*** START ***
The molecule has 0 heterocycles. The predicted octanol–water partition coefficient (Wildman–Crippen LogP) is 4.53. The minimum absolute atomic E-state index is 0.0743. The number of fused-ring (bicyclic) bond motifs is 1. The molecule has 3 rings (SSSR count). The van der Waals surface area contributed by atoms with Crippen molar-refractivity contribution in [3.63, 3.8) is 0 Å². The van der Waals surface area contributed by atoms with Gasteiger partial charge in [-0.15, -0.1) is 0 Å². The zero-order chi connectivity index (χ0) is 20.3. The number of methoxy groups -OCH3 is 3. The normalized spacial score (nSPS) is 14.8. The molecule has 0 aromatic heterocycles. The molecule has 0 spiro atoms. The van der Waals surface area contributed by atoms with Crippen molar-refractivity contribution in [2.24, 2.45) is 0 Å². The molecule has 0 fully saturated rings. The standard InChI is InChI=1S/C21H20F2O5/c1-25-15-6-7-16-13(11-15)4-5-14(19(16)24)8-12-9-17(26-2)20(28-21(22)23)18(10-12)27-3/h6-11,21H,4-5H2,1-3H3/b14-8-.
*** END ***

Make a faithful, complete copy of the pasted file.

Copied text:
The molecule has 0 heterocycles. The predicted octanol–water partition coefficient (Wildman–Crippen LogP) is 4.53. The minimum absolute atomic E-state index is 0.0743. The number of fused-ring (bicyclic) bond motifs is 1. The molecule has 3 rings (SSSR count). The van der Waals surface area contributed by atoms with Crippen molar-refractivity contribution in [3.63, 3.8) is 0 Å². The van der Waals surface area contributed by atoms with Gasteiger partial charge in [-0.15, -0.1) is 0 Å². The zero-order chi connectivity index (χ0) is 20.3. The number of methoxy groups -OCH3 is 3. The normalized spacial score (nSPS) is 14.8. The molecule has 0 aromatic heterocycles. The molecule has 0 spiro atoms. The van der Waals surface area contributed by atoms with Crippen molar-refractivity contribution in [2.24, 2.45) is 0 Å². The molecule has 0 fully saturated rings. The standard InChI is InChI=1S/C21H20F2O5/c1-25-15-6-7-16-13(11-15)4-5-14(19(16)24)8-12-9-17(26-2)20(28-21(22)23)18(10-12)27-3/h6-11,21H,4-5H2,1-3H3/b14-8-.